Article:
As a young boy I always ate olives in abundance and I must have been weaned on the oil itself – and that is the reason I find myself unable to live without it.

So folks get into the habit of having olive oil with your meal if you want to remain slim, healthy and with an alert and sharp mind. And don’t forget to use the oil to unblock your ears so that you can hear better and avoid the loss of opportunities. You will then feel the joie de vivre for being lubricated throughout your entire body and outlive those who have yet to discover its many benefits.

The Great Green Con

Last weekend, the Mail on Sunday broke ranks with the rest of the media by publishing a four-page spread on ‘the great green con’ that has finally been exposed, to show that global warming is a myth perpetrated by various Western governments for their own unfathomed interests.

The piece, by David Rose, gives conclusive proof that the world is not getting warmer and that scientists are suddenly changing their minds about climate doom – which is costing taxpayers billions of pounds.

It is a scandal of enormous proportions that is likely to rank as one of the most erroneous campaigns ever launched, enabling zealots of the global warming brigade to behave as loose cannons unwilling to question the validity of their beliefs.

In 2009 Quartet published a book by Ian Plimer, a professor of mining geology at the University of Adelaide and emeritus professor of earth sciences at the University of Melbourne, entitled Heaven and Earth, in which he offers compelling evidence that our fear of global warming derives from politics and dogma, rather than scientific proof. Climate change politics, he argues, is religious fundamentalism masquerading as science. It panders to the zeitgeist while suppressing information that challenges the popular belief system.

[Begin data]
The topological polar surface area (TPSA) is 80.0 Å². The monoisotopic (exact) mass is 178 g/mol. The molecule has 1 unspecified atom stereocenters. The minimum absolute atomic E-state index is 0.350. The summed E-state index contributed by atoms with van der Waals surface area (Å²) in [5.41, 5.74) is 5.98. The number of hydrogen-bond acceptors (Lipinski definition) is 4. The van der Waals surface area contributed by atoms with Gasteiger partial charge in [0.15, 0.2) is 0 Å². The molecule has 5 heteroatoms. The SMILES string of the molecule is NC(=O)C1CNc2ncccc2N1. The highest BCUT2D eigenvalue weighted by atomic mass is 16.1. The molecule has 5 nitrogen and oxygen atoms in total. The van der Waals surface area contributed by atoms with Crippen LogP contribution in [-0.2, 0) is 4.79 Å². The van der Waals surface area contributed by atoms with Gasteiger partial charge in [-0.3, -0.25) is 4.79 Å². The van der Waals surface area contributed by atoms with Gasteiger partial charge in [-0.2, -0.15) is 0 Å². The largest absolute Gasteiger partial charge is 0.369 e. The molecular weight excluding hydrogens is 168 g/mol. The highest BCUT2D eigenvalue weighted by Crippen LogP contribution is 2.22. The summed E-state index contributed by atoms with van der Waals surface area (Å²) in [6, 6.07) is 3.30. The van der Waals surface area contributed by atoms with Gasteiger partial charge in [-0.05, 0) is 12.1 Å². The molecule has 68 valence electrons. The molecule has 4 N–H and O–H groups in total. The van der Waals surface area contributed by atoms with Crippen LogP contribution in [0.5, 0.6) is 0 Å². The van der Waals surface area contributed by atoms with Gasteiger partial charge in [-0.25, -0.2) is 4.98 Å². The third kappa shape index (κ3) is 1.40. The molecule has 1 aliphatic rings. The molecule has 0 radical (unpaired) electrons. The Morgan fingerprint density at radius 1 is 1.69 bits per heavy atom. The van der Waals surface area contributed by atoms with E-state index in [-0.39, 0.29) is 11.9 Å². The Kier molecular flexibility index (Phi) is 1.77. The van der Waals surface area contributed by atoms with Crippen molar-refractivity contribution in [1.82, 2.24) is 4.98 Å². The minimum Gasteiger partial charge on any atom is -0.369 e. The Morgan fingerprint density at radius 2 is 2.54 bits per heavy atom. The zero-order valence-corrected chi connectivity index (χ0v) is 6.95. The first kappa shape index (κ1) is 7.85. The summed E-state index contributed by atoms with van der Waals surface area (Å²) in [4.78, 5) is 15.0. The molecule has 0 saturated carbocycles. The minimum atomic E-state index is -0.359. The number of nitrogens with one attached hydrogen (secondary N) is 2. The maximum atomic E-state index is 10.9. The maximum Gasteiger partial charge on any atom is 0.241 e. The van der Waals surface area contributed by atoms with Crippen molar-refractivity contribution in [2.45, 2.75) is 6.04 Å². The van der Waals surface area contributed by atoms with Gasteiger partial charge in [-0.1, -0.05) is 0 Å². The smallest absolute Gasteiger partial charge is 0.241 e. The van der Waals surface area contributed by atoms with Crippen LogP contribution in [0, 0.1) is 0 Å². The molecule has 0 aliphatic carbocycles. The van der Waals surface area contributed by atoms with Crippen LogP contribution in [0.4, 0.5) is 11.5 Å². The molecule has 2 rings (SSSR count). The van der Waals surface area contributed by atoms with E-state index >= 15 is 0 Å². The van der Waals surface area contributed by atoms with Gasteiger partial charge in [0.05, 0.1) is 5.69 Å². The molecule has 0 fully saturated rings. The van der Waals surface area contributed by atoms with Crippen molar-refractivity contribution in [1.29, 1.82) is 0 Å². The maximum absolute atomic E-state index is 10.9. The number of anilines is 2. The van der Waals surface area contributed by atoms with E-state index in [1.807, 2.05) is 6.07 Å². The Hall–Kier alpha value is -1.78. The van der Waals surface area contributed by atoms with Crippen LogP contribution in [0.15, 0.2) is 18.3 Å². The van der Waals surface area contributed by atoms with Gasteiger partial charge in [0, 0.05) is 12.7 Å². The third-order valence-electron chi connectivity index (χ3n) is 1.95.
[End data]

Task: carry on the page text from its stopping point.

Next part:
He goes on to say that the hypothesis that humans can change the climate is unsupported by evidence from geology, archaeology, history and astronomy.

CO2 levels have been higher in the Earth’s history without driving climate change, and present atmospheric CO2 is, in fact, at its lowest for five hundred million years. Far from being the cause for alarm, he added, the changes observed today are less than of the past.

We are certainly facing a global threat, argues Professor Plimer, but it is not the threat of global warming; it is the policy responses to perceived climate change and the demonising of those who dissent.

No newspaper at the time was willing to review the book in the hope that it would die a silent death, until the Spectator had the courage to give it great prominence by a staggeringly good review that catapulted the book to sudden unexpected success.

Cover image

Three years on, Quartet has again taken the bold step of publishing another masterly work on the very same subject, by Rupert Darwall, that has so far received great acclaim for its thorough research and brilliant exploration of the facts, understanding the subject more in the context of the history of ideas which offers a mirror to our times.

Rupert Darwall read economics and history at Cambridge, after which he worked at the Conservative Research Department, then in the City as an investment analyst and in corporate finance. His lucidity of perception is astonishingly vibrant and he tackles his subject with a balanced and open mind, which makes his book, The Age of Global Warming, a definite must for its historical analysis of the climate complexities of the world we live in.